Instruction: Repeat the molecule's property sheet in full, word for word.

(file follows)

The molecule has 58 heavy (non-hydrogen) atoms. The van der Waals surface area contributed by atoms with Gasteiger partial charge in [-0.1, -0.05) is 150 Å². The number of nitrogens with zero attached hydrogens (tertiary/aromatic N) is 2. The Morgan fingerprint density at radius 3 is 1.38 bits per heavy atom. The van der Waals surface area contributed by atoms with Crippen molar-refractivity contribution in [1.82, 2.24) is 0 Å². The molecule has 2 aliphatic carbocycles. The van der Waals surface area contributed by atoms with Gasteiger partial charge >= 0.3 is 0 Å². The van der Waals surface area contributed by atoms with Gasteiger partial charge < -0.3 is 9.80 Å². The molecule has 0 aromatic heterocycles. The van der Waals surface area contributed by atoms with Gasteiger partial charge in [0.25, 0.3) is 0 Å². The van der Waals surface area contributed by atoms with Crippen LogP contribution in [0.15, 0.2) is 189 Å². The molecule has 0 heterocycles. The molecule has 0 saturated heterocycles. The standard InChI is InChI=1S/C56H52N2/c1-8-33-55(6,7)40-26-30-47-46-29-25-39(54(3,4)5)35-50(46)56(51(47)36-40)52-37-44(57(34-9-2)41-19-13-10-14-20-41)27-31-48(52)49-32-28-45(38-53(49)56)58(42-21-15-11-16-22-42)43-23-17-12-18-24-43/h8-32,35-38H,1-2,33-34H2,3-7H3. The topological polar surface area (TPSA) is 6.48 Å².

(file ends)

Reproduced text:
The molecule has 58 heavy (non-hydrogen) atoms. The van der Waals surface area contributed by atoms with Gasteiger partial charge in [-0.1, -0.05) is 150 Å². The number of nitrogens with zero attached hydrogens (tertiary/aromatic N) is 2. The Morgan fingerprint density at radius 3 is 1.38 bits per heavy atom. The van der Waals surface area contributed by atoms with Crippen molar-refractivity contribution in [1.82, 2.24) is 0 Å². The molecule has 2 aliphatic carbocycles. The van der Waals surface area contributed by atoms with Gasteiger partial charge >= 0.3 is 0 Å². The van der Waals surface area contributed by atoms with Gasteiger partial charge < -0.3 is 9.80 Å². The molecule has 0 aromatic heterocycles. The van der Waals surface area contributed by atoms with Gasteiger partial charge in [0.25, 0.3) is 0 Å². The van der Waals surface area contributed by atoms with Crippen LogP contribution in [0.15, 0.2) is 189 Å². The molecule has 0 heterocycles. The molecule has 0 saturated heterocycles. The standard InChI is InChI=1S/C56H52N2/c1-8-33-55(6,7)40-26-30-47-46-29-25-39(54(3,4)5)35-50(46)56(51(47)36-40)52-37-44(57(34-9-2)41-19-13-10-14-20-41)27-31-48(52)49-32-28-45(38-53(49)56)58(42-21-15-11-16-22-42)43-23-17-12-18-24-43/h8-32,35-38H,1-2,33-34H2,3-7H3. The topological polar surface area (TPSA) is 6.48 Å².